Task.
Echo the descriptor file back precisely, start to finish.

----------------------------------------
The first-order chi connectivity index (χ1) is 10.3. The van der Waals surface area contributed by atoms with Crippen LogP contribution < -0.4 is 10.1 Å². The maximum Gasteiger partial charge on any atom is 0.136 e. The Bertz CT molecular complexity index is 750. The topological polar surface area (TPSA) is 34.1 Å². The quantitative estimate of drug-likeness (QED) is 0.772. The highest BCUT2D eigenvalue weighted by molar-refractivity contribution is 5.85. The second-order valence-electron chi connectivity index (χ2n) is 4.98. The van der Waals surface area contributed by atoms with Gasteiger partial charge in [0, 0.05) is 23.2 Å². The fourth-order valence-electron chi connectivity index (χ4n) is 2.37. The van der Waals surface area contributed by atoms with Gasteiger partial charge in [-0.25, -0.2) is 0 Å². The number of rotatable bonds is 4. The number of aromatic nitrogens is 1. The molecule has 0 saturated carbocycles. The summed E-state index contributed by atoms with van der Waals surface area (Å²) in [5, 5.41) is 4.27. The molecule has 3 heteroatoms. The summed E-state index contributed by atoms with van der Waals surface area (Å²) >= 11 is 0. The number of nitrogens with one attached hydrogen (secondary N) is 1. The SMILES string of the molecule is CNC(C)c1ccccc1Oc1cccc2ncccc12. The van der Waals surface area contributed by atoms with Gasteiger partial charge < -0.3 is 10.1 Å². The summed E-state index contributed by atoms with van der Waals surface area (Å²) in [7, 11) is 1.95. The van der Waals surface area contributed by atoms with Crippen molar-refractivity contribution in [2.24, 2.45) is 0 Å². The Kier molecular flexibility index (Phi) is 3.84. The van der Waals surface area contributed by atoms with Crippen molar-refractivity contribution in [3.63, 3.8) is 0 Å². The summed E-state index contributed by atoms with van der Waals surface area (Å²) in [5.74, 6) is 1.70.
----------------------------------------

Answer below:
The first-order chi connectivity index (χ1) is 10.3. The van der Waals surface area contributed by atoms with Crippen LogP contribution < -0.4 is 10.1 Å². The maximum Gasteiger partial charge on any atom is 0.136 e. The Bertz CT molecular complexity index is 750. The topological polar surface area (TPSA) is 34.1 Å². The quantitative estimate of drug-likeness (QED) is 0.772. The highest BCUT2D eigenvalue weighted by molar-refractivity contribution is 5.85. The second-order valence-electron chi connectivity index (χ2n) is 4.98. The van der Waals surface area contributed by atoms with Gasteiger partial charge in [0, 0.05) is 23.2 Å². The fourth-order valence-electron chi connectivity index (χ4n) is 2.37. The van der Waals surface area contributed by atoms with Gasteiger partial charge in [-0.25, -0.2) is 0 Å². The number of rotatable bonds is 4. The number of aromatic nitrogens is 1. The molecule has 0 saturated carbocycles. The summed E-state index contributed by atoms with van der Waals surface area (Å²) in [5, 5.41) is 4.27. The molecule has 3 heteroatoms. The summed E-state index contributed by atoms with van der Waals surface area (Å²) >= 11 is 0. The number of nitrogens with one attached hydrogen (secondary N) is 1. The SMILES string of the molecule is CNC(C)c1ccccc1Oc1cccc2ncccc12. The van der Waals surface area contributed by atoms with Gasteiger partial charge < -0.3 is 10.1 Å². The summed E-state index contributed by atoms with van der Waals surface area (Å²) in [7, 11) is 1.95. The van der Waals surface area contributed by atoms with Crippen molar-refractivity contribution in [2.24, 2.45) is 0 Å². The Kier molecular flexibility index (Phi) is 3.84. The van der Waals surface area contributed by atoms with Crippen molar-refractivity contribution in [3.63, 3.8) is 0 Å². The summed E-state index contributed by atoms with van der Waals surface area (Å²) in [5.74, 6) is 1.70.